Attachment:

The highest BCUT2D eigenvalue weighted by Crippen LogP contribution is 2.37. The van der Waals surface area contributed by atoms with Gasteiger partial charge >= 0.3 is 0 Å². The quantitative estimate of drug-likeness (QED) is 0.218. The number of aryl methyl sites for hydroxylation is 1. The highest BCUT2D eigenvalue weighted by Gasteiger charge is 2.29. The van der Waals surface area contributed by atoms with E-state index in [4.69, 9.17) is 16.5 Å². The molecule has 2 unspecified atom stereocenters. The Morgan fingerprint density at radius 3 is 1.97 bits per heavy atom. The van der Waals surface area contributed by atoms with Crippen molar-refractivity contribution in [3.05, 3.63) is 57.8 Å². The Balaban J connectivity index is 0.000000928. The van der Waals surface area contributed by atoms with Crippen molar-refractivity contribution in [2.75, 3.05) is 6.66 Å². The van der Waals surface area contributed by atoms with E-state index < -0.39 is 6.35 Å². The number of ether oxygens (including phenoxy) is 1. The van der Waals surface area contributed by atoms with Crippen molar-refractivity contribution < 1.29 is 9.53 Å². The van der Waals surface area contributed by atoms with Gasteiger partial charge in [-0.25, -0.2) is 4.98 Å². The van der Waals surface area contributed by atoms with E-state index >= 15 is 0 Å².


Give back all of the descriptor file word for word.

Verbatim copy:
The highest BCUT2D eigenvalue weighted by Crippen LogP contribution is 2.37. The van der Waals surface area contributed by atoms with Gasteiger partial charge >= 0.3 is 0 Å². The quantitative estimate of drug-likeness (QED) is 0.218. The number of aryl methyl sites for hydroxylation is 1. The highest BCUT2D eigenvalue weighted by Gasteiger charge is 2.29. The van der Waals surface area contributed by atoms with E-state index in [4.69, 9.17) is 16.5 Å². The molecule has 2 unspecified atom stereocenters. The Morgan fingerprint density at radius 3 is 1.97 bits per heavy atom. The van der Waals surface area contributed by atoms with Crippen molar-refractivity contribution in [3.05, 3.63) is 57.8 Å². The Balaban J connectivity index is 0.000000928. The van der Waals surface area contributed by atoms with Crippen molar-refractivity contribution in [2.75, 3.05) is 6.66 Å². The van der Waals surface area contributed by atoms with E-state index < -0.39 is 6.35 Å². The number of ether oxygens (including phenoxy) is 1. The van der Waals surface area contributed by atoms with Crippen molar-refractivity contribution < 1.29 is 9.53 Å². The van der Waals surface area contributed by atoms with Gasteiger partial charge in [-0.25, -0.2) is 4.98 Å². The van der Waals surface area contributed by atoms with E-state index >= 15 is 0 Å².